“What a pity”

This crossword clue is for the definition: “What a pity”.
it’s A 25 letters crossword puzzle definition.
Next time, when searching for online help with your puzzle, try using the search term ““What a pity” crossword” or ““What a pity” crossword clue”. The possible answerss for “What a pity” are listed below.

Did you find what you needed?
We hope you did!.

Possible Answers: TSK.

Last seen on: LA Times Crossword 13 Jun 2018, Wednesday

Random information on the term ““What a pity””:

A diacritic – also diacritical mark, diacritical point, or diacritical sign – is a glyph added to a letter, or basic glyph. The term derives from the Ancient Greek διακριτικός (diakritikós, “distinguishing”), from διακρίνω (diakrī́nō, “to distinguish”). Diacritic is primarily an adjective, though sometimes used as a noun, whereas diacritical is only ever an adjective. Some diacritical marks, such as the acute ( ´ ) and grave ( ` ), are often called accents. Diacritical marks may appear above or below a letter, or in some other position such as within the letter or between two letters.

The main use of diacritical marks in the Latin script is to change the sound-values of the letters to which they are added. Examples are the diaereses in the borrowed French words naïve and Noël, which show that the vowel with the diaeresis mark is pronounced separately from the preceding vowel; the acute and grave accents, which can indicate that a final vowel is to be pronounced, as in saké and poetic breathèd; and the cedilla under the “c” in the borrowed French word façade, which shows it is pronounced /s/ rather than /k/. In other Latin-script alphabets, they may distinguish between homonyms, such as the French là (“there”) versus la (“the”) that are both pronounced /la/. In Gaelic type, a dot over a consonant indicates lenition of the consonant in question.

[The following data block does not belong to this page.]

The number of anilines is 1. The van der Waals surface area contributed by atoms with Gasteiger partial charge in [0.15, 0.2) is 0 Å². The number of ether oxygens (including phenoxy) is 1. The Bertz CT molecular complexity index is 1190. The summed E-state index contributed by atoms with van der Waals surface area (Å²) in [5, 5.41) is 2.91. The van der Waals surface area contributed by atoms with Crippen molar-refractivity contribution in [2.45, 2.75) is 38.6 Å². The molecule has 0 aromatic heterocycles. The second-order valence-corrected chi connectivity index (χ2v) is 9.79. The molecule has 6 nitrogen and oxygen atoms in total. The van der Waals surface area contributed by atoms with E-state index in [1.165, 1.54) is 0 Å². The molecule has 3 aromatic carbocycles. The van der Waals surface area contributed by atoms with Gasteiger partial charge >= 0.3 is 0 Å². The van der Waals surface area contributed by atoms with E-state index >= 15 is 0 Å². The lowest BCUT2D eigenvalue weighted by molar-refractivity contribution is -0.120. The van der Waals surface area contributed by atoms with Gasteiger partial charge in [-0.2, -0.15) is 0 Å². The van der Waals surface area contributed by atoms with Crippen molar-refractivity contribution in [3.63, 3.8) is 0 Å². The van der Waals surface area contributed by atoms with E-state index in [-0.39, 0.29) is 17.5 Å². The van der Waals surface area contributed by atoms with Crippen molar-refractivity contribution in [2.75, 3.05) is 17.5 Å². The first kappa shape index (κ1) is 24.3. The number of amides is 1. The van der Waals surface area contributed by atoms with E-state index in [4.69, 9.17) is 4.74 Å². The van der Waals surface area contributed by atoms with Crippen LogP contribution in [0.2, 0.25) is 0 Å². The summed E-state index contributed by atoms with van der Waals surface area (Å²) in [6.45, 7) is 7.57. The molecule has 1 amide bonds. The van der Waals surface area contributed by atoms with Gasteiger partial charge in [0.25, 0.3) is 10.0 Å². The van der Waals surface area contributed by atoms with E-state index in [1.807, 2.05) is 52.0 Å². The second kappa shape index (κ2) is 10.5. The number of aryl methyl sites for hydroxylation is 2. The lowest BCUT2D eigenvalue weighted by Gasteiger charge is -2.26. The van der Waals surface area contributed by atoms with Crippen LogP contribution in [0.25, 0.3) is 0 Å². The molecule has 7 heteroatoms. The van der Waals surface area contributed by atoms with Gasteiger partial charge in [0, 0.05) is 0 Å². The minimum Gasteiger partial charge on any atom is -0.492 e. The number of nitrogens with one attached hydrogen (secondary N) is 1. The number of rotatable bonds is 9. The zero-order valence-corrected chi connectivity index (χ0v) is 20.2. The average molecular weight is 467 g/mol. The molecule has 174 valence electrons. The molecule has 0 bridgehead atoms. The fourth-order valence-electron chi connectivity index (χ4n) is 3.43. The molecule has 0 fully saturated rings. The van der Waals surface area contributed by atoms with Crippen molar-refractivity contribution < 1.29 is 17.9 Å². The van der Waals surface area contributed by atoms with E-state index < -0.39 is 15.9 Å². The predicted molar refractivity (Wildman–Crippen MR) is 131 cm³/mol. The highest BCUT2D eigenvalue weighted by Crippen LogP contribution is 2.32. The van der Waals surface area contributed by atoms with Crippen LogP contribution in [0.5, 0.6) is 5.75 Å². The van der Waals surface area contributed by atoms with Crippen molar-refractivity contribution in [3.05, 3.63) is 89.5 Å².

New Crossword clues and help App now available in the App Store and Google Play Store!
Crossword clues app Android Crossword clues app iphone iOs

“What a pity” on Wikipedia

Random information on the term “TSK”:

Daniel “Tiger” Schulmann (born 1962) is an American Kyokushin karateka and mixed martial arts trainer.

Schulmann began training in the martial arts in kyokushin karate at the age of 6 in New York City. He trained and competed throughout the continental United States, Hawaii, and internationally in Japan and Israel. As an adult, he has trained in grappling, boxing, kickboxing, and other martial arts disciplines.

After completing his career as a fighter, he opened his first training center in 1984, known as United American Karate, in Quakertown, Pennsylvania. Over time the name of his style changed first to Tiger Schulmann’s Karate (TSK) and then Tiger Schulmann’s Martial Arts (TSMA).

Schulmann was the North American Mas Oyama Full-Contact Karate Champion for six consecutive years (1979–1984). In 1979, he was also the United States representative in the World Open Full-Contact Karate Championships in Tokyo. He was the youngest and lightest fighter, and one of only eight fighters chosen nationwide. Schulmann was inducted into the North American Grappling Association Hall of Fame as a founding member in 2005.

TSK on Wikipedia